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Building Blocs : Karen Escalante Pushes Latinos to Pursue Political Power Through Citizenship Drives and an Awareness of Their Clout as Voters.

August 21, 1994|KAREN ESCALANTE | Karen Escalante, 32, is the acting executive director of NALEO--the National Assn. of Latino Elected and Appointed Officials--a nonprofit, nonpartisan civic research and action group aimed at improving the lives of Latinos in the United States. The group, founded in the late 1970s, is based in Los Angeles and has offices nationwide. Escalante has been with NALEO for four years and was named acting executive director late last year. She was interviewed by Karen E. Klein

When NALEO started its work, we were concerned with the low voting rates among Latinos. Studies have shown that Latinos are among the least likely to vote of any minority group.

Originally, we thought the main problem was lack of voter registration. But after doing some research, we realized the main problem was not registration but lack of citizenship.

According to the 1990 U.S. Census, half of the adult Latinos in this country cannot vote because they are not citizens. In the state of California, if you take 100 Latinos, 33 cannot vote because they are under age 18 and another 33 cannot vote because they are not citizens. Automatically, 66% of the Latinos in California are barred from participating in the political process.

Right now, immigrants are being blamed for all the problems we are facing in California. You will never hear a politician blaming other minority groups because other minorities can vote. As long as we are a voiceless community, politically, we'll be scapegoats.

It's so easy to throw tomatoes at a mute person. It's like people are just throwing tomatoes and booing someone whose mouth is covered up and can't say anything. Their hands are tied behind their backs, and that's not really fair.

At NALEO, we believe the immediate response should be for all eligible Latinos to become citizens. That way, we will no longer be easy targets.

In fact, Latinos can become a very powerful voting bloc. In 1992, 1.2 million Latinos in California voted, up from 800,000 in 1988. Carrying the Latino vote can be crucial.

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There is the potential for this state's 1.6 million amnesty applicants to become citizens and be eligible to vote by 1996. Even if half of them become citizens, it would be a very strong influence on the total results of the vote.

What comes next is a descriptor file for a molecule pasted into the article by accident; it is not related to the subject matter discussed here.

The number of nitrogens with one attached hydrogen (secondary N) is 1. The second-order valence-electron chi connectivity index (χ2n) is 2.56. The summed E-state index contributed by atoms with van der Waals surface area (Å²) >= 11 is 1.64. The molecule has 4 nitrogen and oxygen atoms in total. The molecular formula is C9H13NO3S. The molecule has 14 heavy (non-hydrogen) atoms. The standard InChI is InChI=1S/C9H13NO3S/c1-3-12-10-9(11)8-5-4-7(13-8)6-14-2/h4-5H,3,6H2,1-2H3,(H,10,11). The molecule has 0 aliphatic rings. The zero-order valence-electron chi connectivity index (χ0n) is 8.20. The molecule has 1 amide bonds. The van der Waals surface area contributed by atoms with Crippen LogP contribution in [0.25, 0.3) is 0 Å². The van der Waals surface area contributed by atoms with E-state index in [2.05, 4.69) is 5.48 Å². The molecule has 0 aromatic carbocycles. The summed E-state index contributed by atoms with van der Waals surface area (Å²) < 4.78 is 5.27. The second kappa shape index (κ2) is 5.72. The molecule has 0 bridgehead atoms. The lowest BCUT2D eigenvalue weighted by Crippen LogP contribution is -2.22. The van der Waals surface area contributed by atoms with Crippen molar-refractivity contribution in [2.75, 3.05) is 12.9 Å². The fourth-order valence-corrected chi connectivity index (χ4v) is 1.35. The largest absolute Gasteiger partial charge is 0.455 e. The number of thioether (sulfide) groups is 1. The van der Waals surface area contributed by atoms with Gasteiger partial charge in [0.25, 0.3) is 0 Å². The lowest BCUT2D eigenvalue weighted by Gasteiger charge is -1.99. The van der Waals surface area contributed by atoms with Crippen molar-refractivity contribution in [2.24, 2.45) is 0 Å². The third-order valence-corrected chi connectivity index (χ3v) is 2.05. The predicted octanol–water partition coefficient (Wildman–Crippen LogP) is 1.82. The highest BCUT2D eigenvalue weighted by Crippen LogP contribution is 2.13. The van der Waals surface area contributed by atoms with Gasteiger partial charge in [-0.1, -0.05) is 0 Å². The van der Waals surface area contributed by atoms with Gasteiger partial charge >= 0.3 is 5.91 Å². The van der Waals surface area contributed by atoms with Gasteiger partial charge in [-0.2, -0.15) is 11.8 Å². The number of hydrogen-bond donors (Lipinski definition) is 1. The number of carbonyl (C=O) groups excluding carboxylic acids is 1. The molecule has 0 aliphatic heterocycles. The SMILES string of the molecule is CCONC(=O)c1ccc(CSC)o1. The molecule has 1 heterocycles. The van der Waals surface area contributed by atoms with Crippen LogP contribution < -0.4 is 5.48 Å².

That is why we wanted to find out why eligible Latinos were not taking advantage of the opportunity to become U.S. citizens. So, in 1989, we did a national survey of legal, permanent residents eligible to become citizens.

The results showed that the main reasons Latinos do not apply for citizenship are that they are unaware of the benefits of citizenship and are unable to get information from the immigration bureaucracy.

Yet, surprisingly, in our survey, we found that 53% of the eligible Latinos did express an interest in becoming citizens and had taken some kind of step toward the process of naturalization--either they had enrolled in a citizenship class or gotten a citizenship application.

We also found that only 25% of them actually reached their goal and became citizens.

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So we did more questioning as to why they fell out of the process and we found that it's having to deal with this huge INS bureauracracy, having to fill out an application that is four pages long and asks intimidating questions like, "Have you ever committed a crime for which you have not been prosecuted?" and "Are you a Nazi?" That created a lot of confusion for our community.

There was also an element of fear--fear of the INS exam. In reality, to become a citizen you simply have to have a basic knowledge of this country's history and government and be able to speak simple English and write a simple sentence in English. Yet there are a lot of misconceptions in the community--that the English test is very difficult, that applicants have to renounce their country of origin and step on the flag of their birth country.

We have tried to demystify the naturalization process. We use a model we developed in late 1986 that we call a citizenship workshop.

We recruit community volunteers, mostly high school and college students, and we train them on how to fill out the citizenship application correctly.

Then, we find a site in a community that's highly populated by Latinos, like South Gate, Bell, Santa Ana or Oxnard and have the volunteers help the people at the workshop fill out the application.

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We take care of submitting all the completed applications to the INS so the people do not have to deal with the INS at all for that first session. In California, we hold these workshops twice a month. So far this year, we've assisted more than 3,000 people in a dozen workshops, using 80 to 120 volunteers each time.

There is a Spanish saying, "Al que no habla, Dios no lo oiga." It translates: He who does not speak is not heard by God.

If we want to continue to just be statistics and not be heard in this country, we run a lot of risks. There are services available for citizens and there is a willingness on behalf of the INS to naturalize all those who are eligible. If we don't do it for ourselves, we should become citizens for our families.

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